“Jaien is an umbrella for hundreds of young people calling for constitutional reform and special courts for corruption, the major two things we are concerned about in Jordan. We feel that some people in power are acting like thieves, they are stealing our companies, our national resources, everything, and we never know where the money, how they are using the money, for what – it is very very abusive, they are using the money for their special purposes. So we are organising weekly demonstrations calling for the Constitution of 1952, and a special court for corruption, these are the two major things,” Adham told me.
Is part of that to lessen the power of the King? I asked.
“I think it’s totally the power of the King, I don’t feel afraid to say that, we are not against the King himself, we are supporting him and we are asking him to take action against these people. We are wondering why there is no action against those people who are playing with the elections, or selling the national resources of the Jordanian people. So we hope the King will take action against those people.”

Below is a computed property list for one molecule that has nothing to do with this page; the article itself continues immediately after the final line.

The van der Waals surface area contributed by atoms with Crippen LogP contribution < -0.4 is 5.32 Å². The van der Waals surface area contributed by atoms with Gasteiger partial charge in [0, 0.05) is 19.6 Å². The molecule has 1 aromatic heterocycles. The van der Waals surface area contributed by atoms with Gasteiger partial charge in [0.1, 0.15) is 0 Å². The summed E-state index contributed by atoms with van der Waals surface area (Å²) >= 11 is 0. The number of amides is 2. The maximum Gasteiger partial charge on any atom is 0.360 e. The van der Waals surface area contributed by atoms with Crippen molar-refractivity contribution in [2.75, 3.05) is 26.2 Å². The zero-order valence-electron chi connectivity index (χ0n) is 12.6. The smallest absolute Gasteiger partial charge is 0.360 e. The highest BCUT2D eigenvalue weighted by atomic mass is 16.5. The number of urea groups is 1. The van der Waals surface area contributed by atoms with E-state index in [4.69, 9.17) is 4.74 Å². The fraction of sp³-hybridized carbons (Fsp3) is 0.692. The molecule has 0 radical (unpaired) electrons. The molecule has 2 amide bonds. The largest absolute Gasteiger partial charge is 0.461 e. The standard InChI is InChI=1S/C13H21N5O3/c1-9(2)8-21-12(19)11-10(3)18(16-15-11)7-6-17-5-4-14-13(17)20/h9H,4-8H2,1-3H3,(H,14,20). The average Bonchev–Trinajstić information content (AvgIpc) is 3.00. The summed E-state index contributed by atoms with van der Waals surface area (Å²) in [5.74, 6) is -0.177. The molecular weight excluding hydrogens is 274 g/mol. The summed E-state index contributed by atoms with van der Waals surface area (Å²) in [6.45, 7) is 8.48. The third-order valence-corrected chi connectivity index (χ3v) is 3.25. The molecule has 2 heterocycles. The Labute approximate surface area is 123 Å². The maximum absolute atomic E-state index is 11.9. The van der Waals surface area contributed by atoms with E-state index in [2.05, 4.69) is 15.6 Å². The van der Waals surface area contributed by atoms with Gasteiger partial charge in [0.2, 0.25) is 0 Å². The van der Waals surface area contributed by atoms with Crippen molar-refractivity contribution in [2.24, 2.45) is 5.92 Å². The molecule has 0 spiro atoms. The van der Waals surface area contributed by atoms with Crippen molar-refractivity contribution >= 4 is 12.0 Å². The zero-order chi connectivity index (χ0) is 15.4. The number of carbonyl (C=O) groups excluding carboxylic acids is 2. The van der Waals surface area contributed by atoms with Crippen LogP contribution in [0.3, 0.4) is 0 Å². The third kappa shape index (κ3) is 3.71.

How much confidence do you have that he will act?
“No comment,” he laughs
Are women very involved in the movement for change here?
“You are speaking about the Queen Rania, I know that! In fact you have to say it secretly and I have to say it secretly, you know, but anyway, I think Queen Rania, she is only the wife of the King and in the Constitution she has nothing to play, to be honest with you. However, many people believe that she is interfering with the politics which is against the constitution and this makes big problems in the country. Personally I respect her, and I hope she will take care about this issue, she has to know that she is only the wife of the King.”